LONDON — He’s not yet 50, so it might seem a bit early for a lifetime achievement award. But filmmaker-producer Rachid Bouchareb recently picked up such an honor at the Dubai Film Fest, then carried on juggling numerous new projects.
The French helmer of Algerian descent, who preems his drama “London River,” about the July 7 terror attacks in London, in competition at Berlin, is set to start lensing “Outside the Law” in the summer.
The latter pic is a follow-up to his 2006 Oscar-nommed hit “Days of Glory,” which helped change French law by persuading authorities to bring pensions for war vets from the North African colonies who helped liberate Gaul from the Nazis up to the same level as those of France’s war vets.
The $25 million-budgeted “Law” follows the Algerian fight for independence from France after WWII. The pic is being co-produced by Studio Canal and Franco-Tunisian maven Tarak Ben Ammar.
And while the 49-year-old Bouchareb’s diminutive frame and often hushed tones can come across as unassuming, they merely mask a revolutionary spirit that believes as much in social progress as it does in box office success.
Born in France to Algerian parents, Bouchareb has seen first-hand the costs of struggling for one’s liberty. His uncle was a member of the FLN, the Algerian movement dedicated to overthrowing French colonial rule. Bouchareb made his directorial debut in 1985 with “Baton Rouge,” a poignant drama about three impoverished Parisians who dream of striking it rich in America.
As he approaches his own half century, Bouchareb may get the opportunity to do the same with a planned biopic about Angela Davis. After meeting with Davis personally, he got the greenlight to pen her life story. Bouchareb is hoping to cast Beyonce in the lead role as the iconic African-American civil rights activist.
Together with his U.S.-based agent Jerome Duboz at tenpercentery William Morris, Bouchareb is now in the process of finding a U.S. co-producer for the pic, which he hopes to start shooting in spring 2010.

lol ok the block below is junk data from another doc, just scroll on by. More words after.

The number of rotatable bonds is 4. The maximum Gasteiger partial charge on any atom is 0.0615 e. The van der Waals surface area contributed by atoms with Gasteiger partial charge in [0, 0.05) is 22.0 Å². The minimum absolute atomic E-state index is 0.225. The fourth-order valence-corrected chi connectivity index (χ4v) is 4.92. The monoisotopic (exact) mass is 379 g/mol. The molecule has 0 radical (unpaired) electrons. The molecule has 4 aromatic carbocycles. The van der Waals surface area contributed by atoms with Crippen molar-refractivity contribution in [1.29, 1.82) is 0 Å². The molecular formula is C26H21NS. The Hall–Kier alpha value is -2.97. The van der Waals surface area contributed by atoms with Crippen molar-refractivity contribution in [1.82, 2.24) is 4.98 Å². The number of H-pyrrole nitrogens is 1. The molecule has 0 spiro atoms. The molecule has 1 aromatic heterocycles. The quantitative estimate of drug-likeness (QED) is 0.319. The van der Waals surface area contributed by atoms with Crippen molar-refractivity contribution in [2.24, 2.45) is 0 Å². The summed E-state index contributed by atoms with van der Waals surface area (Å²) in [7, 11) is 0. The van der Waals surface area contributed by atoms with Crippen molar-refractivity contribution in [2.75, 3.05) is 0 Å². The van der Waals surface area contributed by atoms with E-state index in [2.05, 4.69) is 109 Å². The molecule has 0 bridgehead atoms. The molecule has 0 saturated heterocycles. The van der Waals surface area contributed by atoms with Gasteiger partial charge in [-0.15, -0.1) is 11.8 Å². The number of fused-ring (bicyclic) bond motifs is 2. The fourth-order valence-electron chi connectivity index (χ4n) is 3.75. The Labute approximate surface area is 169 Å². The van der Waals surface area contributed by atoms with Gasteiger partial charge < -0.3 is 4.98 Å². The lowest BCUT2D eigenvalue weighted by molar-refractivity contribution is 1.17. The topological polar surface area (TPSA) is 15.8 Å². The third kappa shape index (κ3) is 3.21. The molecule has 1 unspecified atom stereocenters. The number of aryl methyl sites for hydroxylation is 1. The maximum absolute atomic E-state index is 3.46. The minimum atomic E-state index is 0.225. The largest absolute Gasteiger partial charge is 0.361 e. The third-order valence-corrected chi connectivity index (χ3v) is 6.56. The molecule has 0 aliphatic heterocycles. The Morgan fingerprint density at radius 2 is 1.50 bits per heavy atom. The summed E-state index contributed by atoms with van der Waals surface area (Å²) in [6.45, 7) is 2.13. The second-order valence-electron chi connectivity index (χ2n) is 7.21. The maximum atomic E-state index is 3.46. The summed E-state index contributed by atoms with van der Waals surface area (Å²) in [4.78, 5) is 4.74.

Tired of struggling to raise financing for his own projects — it would be six years after “Baton Rouge” before he directed another feature — “Cheb,” in 1991 — Bouchareb took to producing other people’s work as well. He has since worked with Gallic helmer Bruno Dumont, whom he would help win the Grand Jury prize at Cannes in 1999 for “L’Humanite” and Lebanese helmer Ziad Doueiri.
Also in the works are “The Fixer,” an Iraq-set thriller he has co-written in English with Joelle Touma; and “Belleville Cop,” another English language pic set in the U.S.
“I want to make at least one film a year from now on,” Bouchareb says. “Lifetime achievement awards are very important, but I feel that my career is only starting now.”
Bouchareb has become a mentor to a number of French thesps of North African descent. Filmmakers including Roschdy Zem (“Go Fast”) and Sami Bouajila (“Les temoins”) are being taken under Bouchareb’s wing as they step behind the camera.
Zem is prepping “Omar Raddad,” a notorious true story about a Moroccan gardener imprisoned in France for murdering an elderly women, before being released years later after tests proved the initial trial evidence was inconclusive.
“It’s an exciting thing to work with the next generation and help them make their movies,” Bouchareb says.